“With 27 students in my Design I class, I am unable to get them together in the studio space,” said Knapp. “So some days I lecture or demonstrate techniques on Zoom. Other days I split the students into two groups that meet separately, so I am giving the same lecture twice, yet still recorded it for those that cannot attend in person. So between the Design class and Figure-drawing, which is normally two applications, it all feels like five applications.”
The Concert Band has also had to surmount some very specific challenges associated with trying to play wind and brass instruments with a face covering on.
“The players have to wear special masks with slits that they can insert their mouthpieces into,” said Benda. “We made our own bell covers, which are basically masks that go over the end of your instrument to catch any moisture coming out. Some of the masks have flaps to fold over the slit when not playing, and other students have a second, regular mask. All of our brass players get a puppy pad—yes, the bathroom training pads!—that they have to empty their spit on so none gets on the floor.”
Since moving outdoors, Knapp has also seen some significant changes in the overall classroom dynamics. While she had occasionally brought students outside to help them recharge when the weather was nice, the consistent shade and central location of the new outdoor learning space has seemed to improve the mood across the board.
“Anytime a teacher can change up the organization of a class, it reenergizes everyone. With the masks, we are finding students are more willing to talk outside but do not want to talk inside. I believe meeting outside makes everyone more comfortable right now,” said Knapp.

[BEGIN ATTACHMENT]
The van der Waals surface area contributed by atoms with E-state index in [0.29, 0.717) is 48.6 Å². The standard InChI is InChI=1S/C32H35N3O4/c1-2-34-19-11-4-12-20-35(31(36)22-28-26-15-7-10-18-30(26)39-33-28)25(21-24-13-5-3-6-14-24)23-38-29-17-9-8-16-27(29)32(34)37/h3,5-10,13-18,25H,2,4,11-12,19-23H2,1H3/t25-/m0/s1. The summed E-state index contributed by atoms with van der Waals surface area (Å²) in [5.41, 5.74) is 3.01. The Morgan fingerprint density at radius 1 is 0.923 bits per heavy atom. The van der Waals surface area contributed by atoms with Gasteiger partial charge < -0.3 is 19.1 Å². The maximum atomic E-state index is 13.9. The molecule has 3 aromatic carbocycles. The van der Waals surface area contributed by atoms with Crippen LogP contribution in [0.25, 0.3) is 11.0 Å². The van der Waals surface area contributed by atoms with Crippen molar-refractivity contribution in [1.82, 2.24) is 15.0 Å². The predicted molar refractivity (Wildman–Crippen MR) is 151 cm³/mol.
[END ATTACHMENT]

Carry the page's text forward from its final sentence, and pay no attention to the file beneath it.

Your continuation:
Benda also feels that, despite the serious disruption that this year has caused, things are going about as well as they can.
“I have spoken with nearly all of the university band directors in the state, and there are a couple of different approaches happening, but I think our is working best for us. Due to the nature of wind instruments, we have had some very unique problems to overcome, but I think they have been met with creative solutions,” he said.
Shifting to a more quantitative discipline, Dr. Jennifer Long, professor economics, is also taking her teaching outdoors this fall in her upper-division seminar Heterodox Macroeconomic Theory. Driven by extensive readings and class discussions, students engage with complex, at times disparate, ideas about global economic concerns through the lens of the historical, institutional and sociocultural mindsets which produced them.
With her seminar focused on getting students to ask each other questions, make novel connections between ideas and let the conversations veer into unexpected but rewarding territory, Long feels perfectly comfortable in both the traditional classroom setting as well as picturesque corners of the USAO campus. Some of Long’s students have been eager to hold class in the garden area northwest of Sparks Hall, which she has learned “they all call the ‘witches circle.’”
“Our books and ideas are all portable so it doesn’t matter if we meet indoors or out,” said Long. “I have one student who is unable to meet in-person this term so we’re Zooming the session and he joins us digitally. I’ll grab my laptop and bring him outside too!”
Though USAO is well-known for its intimate campus experience and every Drover is eager to get back to a more normal way of functioning, everyone also understands that the current restrictions serve the greater good. Faculty have leveraged technology and found that, despite the distance, they are still ample ways to connect with their students to help them carry on with their studies through this difficult time, to keep looking forward to what their education will enable them to accomplish in the future, and to take lessons from this year about just how crucial adaptability and innovation are in our world today.